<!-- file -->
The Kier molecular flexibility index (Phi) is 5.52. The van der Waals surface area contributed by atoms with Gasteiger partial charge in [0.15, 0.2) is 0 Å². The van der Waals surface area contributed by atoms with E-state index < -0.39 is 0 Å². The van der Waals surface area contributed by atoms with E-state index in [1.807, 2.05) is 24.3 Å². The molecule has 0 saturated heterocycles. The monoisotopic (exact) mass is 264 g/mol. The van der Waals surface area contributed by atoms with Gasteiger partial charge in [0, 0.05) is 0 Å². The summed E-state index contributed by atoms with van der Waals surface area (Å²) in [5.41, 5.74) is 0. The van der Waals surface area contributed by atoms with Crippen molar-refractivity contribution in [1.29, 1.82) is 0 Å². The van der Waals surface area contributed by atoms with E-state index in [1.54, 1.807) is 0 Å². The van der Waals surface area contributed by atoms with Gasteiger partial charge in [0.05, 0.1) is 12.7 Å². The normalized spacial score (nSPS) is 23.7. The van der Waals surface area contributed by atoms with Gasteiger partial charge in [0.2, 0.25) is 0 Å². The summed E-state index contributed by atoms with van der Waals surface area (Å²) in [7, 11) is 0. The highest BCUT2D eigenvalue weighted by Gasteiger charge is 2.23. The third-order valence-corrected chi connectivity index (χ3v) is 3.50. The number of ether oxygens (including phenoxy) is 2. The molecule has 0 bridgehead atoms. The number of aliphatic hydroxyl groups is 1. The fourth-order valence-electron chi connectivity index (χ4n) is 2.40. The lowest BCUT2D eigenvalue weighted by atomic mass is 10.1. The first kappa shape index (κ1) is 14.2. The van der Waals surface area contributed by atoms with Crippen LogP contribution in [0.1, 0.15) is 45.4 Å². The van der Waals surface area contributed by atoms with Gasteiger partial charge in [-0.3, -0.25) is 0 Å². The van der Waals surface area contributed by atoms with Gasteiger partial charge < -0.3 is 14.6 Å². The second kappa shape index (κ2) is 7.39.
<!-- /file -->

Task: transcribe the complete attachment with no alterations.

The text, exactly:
The Kier molecular flexibility index (Phi) is 5.52. The van der Waals surface area contributed by atoms with Gasteiger partial charge in [0.15, 0.2) is 0 Å². The van der Waals surface area contributed by atoms with E-state index < -0.39 is 0 Å². The van der Waals surface area contributed by atoms with E-state index in [1.807, 2.05) is 24.3 Å². The molecule has 0 saturated heterocycles. The monoisotopic (exact) mass is 264 g/mol. The van der Waals surface area contributed by atoms with Gasteiger partial charge in [0, 0.05) is 0 Å². The summed E-state index contributed by atoms with van der Waals surface area (Å²) in [5.41, 5.74) is 0. The van der Waals surface area contributed by atoms with Crippen molar-refractivity contribution in [1.29, 1.82) is 0 Å². The van der Waals surface area contributed by atoms with E-state index in [1.54, 1.807) is 0 Å². The van der Waals surface area contributed by atoms with Gasteiger partial charge in [0.05, 0.1) is 12.7 Å². The normalized spacial score (nSPS) is 23.7. The van der Waals surface area contributed by atoms with Gasteiger partial charge in [0.2, 0.25) is 0 Å². The summed E-state index contributed by atoms with van der Waals surface area (Å²) in [7, 11) is 0. The highest BCUT2D eigenvalue weighted by Gasteiger charge is 2.23. The third-order valence-corrected chi connectivity index (χ3v) is 3.50. The number of ether oxygens (including phenoxy) is 2. The molecule has 0 bridgehead atoms. The number of aliphatic hydroxyl groups is 1. The fourth-order valence-electron chi connectivity index (χ4n) is 2.40. The lowest BCUT2D eigenvalue weighted by atomic mass is 10.1. The first kappa shape index (κ1) is 14.2. The van der Waals surface area contributed by atoms with Crippen LogP contribution in [0.1, 0.15) is 45.4 Å². The van der Waals surface area contributed by atoms with Gasteiger partial charge in [-0.3, -0.25) is 0 Å². The van der Waals surface area contributed by atoms with Gasteiger partial charge < -0.3 is 14.6 Å². The second kappa shape index (κ2) is 7.39.